“I would not be a journalist, and none of the journalists that you’ve seen here on this list, we wouldn’t have the power to speak in rooms that don’t want to hear us were it not for Ebony,” Hall began. “We are having a conversation this week, again, on why Black and brown children aren’t the headlines when they’re missing. Were it not for Ebony, we wouldn’t have the courage, to say, ‘It stops now.’”
“We will say their names, and they will be the lead story, and we will honor Jelani Day as we do any other person,” she continued. “So thank you from all the journalists who read Ebony and Jet magazine, and said, ‘I can do that too.”
On the red carpet, Hall expanded on her comments about the legacy of Ebony, which she called the “Bible of Black excellence.”
“Whether it was in our homes growing up or in the beauty salon, or in the back of a car, you’d get in and say, ‘Who’s on the cover of Ebony?” This is the standard bearer of our history,” Hall said, adding that it’s “surreal” for her to see her name on the list. “This is the type of experience I want to share with my son and show him that everyone on this list is part of his fabric, his journey and to celebrate the rich culture of the Black experience.”
Entertainer of the year honors went to the women of “Red Table Talk,” with Adrienne Banfield-Norris accepting on behalf of co-hosts — her daughter Jada Pinkett Smith and granddaughter Willow Smith.
“We are proud to be acknowledged by our own,” Banfield-Norris began. “‘Red Table Talk’ is Jada’s baby and it was always Jada’s vision that our many-generational conversation be a catalyst towards healing, change, tolerance and understanding through conversations that are difficult and challenging. We thank the highest for allowing us to leave a positive impact on our community.”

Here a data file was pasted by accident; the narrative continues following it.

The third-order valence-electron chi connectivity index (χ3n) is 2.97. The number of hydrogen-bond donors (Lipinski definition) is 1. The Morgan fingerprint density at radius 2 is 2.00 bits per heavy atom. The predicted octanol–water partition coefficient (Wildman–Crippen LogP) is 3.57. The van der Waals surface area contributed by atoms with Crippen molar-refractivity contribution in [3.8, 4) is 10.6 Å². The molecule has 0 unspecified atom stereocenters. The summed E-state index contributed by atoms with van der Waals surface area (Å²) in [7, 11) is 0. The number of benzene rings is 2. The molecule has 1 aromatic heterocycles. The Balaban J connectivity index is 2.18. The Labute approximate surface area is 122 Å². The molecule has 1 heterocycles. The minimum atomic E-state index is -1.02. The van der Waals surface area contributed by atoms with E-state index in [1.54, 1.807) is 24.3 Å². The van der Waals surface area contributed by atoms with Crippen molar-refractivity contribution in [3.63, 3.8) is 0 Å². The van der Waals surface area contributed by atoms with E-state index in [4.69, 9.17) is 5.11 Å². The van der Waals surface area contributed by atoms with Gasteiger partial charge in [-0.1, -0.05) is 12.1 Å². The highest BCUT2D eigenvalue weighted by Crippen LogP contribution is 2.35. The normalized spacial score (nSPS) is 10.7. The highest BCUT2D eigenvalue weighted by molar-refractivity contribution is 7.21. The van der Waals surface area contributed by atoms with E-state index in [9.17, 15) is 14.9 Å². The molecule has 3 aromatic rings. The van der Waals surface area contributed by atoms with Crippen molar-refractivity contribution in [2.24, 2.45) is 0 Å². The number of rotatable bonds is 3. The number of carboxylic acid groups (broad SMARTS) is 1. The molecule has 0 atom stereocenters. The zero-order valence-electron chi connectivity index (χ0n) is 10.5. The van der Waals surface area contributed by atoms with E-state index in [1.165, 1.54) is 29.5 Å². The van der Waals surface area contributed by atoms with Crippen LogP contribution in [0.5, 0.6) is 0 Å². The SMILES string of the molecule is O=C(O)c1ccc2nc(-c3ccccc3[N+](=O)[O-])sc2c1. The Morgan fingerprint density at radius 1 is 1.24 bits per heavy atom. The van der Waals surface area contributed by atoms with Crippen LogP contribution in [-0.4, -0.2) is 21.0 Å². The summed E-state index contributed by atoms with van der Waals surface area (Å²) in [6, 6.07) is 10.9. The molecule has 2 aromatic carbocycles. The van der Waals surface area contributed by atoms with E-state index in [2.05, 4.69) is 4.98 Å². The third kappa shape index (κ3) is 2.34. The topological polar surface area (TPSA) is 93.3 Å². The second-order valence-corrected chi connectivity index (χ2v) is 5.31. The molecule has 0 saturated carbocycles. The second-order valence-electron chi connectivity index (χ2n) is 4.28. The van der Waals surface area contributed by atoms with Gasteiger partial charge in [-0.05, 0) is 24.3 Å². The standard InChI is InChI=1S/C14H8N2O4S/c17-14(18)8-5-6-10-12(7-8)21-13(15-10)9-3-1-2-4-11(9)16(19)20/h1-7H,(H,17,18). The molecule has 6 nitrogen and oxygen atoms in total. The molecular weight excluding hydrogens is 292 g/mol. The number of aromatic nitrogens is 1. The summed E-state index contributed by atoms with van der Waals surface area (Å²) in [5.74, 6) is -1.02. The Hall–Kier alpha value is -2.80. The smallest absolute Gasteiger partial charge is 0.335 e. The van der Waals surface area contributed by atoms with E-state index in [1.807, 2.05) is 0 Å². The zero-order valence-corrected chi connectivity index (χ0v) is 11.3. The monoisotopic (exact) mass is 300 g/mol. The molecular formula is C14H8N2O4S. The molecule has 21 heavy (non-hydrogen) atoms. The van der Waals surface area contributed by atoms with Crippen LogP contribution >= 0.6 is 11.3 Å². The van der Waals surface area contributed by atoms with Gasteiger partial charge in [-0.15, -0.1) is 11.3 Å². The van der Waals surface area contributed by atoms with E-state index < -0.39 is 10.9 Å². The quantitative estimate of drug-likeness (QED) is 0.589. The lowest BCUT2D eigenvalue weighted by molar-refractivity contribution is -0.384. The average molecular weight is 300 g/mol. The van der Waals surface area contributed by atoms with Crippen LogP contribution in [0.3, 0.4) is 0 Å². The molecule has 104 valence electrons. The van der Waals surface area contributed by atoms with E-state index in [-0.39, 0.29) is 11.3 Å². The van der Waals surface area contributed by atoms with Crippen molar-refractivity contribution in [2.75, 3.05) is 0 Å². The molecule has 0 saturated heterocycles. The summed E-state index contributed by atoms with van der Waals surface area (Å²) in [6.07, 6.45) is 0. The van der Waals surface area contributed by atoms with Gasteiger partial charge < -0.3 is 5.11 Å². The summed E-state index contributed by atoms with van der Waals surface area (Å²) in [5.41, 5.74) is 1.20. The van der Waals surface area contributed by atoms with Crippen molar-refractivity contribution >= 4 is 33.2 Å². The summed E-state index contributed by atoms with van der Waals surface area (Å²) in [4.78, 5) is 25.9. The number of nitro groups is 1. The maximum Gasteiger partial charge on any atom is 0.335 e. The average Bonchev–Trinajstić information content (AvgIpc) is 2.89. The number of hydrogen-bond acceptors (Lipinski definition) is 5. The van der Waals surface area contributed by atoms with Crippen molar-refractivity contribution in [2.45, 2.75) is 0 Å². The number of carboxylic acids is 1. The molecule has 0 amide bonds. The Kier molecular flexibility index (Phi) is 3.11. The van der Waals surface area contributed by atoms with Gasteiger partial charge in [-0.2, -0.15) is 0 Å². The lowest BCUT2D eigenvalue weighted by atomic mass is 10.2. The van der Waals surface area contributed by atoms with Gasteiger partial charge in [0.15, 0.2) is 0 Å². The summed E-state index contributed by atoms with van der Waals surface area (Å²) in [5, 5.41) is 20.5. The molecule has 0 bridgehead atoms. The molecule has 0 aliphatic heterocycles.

The lifetime achievement award went to Jimmy Jam and Terry Lewis, who were first honored with a tribute message from their longtime collaborator Janet Jackson before Grammy-nominated singer Major presented them with their award. The duo received a standing ovation as they took the stage to be celebrated for their achievements in music and culture.
“For me, Lifetime Achievement isn’t a place to stop, it’s a bar that’s high and we’re going to continue to try to raise that bar every day that we’re living,” Jimmy Jam said, taking the mic first.
“I’m just going to do the happy dance and say, ‘Mamma, I made it,’” Lewis added stomping on the stage. “My mom used to bang on the floor and she used to stomp her feet three times — [yelling,] ’Turn that shit down’ — because we were down there making noise, trying to learn to make music. Those are the shoulders we stand on tonight, the people who poured into us.”
Janet Jackson also had a special surprise for the honorees in the NextGen category, as presenter Tia Mowry announced that the entertainer had gifted those winners with tickets to one of her upcoming tour stops.
To end the evening — which also featured performances by Major, Justine Skye and Lucky Daye — Ebony owner Eden Bridgeman-Sklenar and CEO Michele Ghee announced that the magazine would enter the cryptocurrency space. As part of the new initiative, planned for early 2022, Ebony will partner with Black artists to create products under the symbol EBONY X, leveraging their archives of Black history to create NFT products. More information can be found at ebony.com/Crypto.